Patient Follow-Up Study White Paper 2016-12-01T12:25:30+00:00
Patient Follow-Up Study White Paper

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Patient Follow-Up Study White Paper

Reducing hospital readmission rates is a national priority and a major focus of healthcare reform. Nearly one in five Medicare patients are readmitted within 30 days of discharge at a cost estimated at more than $15 billion a year. The Affordable Care Act created new incentives to reduce readmissions, and in 2012 the Centers for Medicare & Medicaid Services began publicly reporting hospitals’ readmission rates. Hospitals with high readmission rates can lose up to three percent of their Medicare reimbursement by 2015. Nearly two-thirds of hospitals receiving Medicare payments are expected to pay penalties totaling about $300 million this year because too many of their patients were readmitted within 30 days after they were sent home.

A four-month study at a hospital in Springfield, MO shows that follow-up phone calls to patients is an effective way to reduce hospital readmittances. Patients who received five calls over a 30-day period were less likely to be readmitted within 30 days after they were discharged. Hospital officials were so pleased with the findings they greatly increased the study’s scope. Today, all medical surgery patients discharged from Cox South and two other Cox hospitals—400 to 450 patients—are receiving follow-up calls.

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The numbers from Advanced TeleHealth Solutions shows significant reductions in emergency room visits and re-hospitalizations, particularly for high-dollar patients.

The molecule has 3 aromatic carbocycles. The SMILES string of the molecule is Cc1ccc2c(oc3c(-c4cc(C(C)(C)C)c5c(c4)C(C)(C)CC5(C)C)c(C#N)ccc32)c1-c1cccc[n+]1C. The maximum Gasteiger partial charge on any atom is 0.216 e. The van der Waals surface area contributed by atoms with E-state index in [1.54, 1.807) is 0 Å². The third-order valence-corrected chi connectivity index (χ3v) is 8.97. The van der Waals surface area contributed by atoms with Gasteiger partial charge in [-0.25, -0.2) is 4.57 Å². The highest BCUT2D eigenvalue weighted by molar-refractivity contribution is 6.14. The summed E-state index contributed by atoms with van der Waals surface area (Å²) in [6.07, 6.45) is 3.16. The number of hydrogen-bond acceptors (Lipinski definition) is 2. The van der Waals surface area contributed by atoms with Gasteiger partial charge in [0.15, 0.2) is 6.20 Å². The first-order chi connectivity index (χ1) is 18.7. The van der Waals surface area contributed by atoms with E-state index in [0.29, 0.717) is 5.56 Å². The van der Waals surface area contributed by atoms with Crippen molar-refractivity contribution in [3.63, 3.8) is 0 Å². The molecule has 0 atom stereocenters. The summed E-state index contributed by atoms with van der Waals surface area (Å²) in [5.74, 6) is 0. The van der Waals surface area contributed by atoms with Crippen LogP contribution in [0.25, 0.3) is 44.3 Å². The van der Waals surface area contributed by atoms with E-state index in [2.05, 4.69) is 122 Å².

Dr. Roy W. Holand
I don’t go to the hospital now because I’m able to check my vitals daily and I’m not afraid. I could barely function before, and now I feel safe. The staff is never in a hurry, never too busy for me. It’s a comfort to know that they are watching out for me. It’s like having a whole bunch of friends around all the time.
Vickie Stark
Telemonitoring has been very helpful. In the past, anytime a patient had a problem with blood pressure or a medicine had to be changed, it was very difficult to monitor, and many times we had to bring the patient back to the clinic or we had a nurse go check their blood pressure. Since telemonitoring, it’s really been very convenient, especially for the patients.
Dr. Ovais Zubair
By carefully monitoring the patient several times a day, Advanced TeleHealth Solutions could tell when it was time to make a home visit and administer care. As a result, the patient was much more comfortable and the home visits saved a trip to the hospital. With the budget crisis in the state of Missouri involving Medicaid state management, telemonitoring is such an inexpensive alternative to multiple trips to the emergency room or doctor’s office.
Jan Pelkey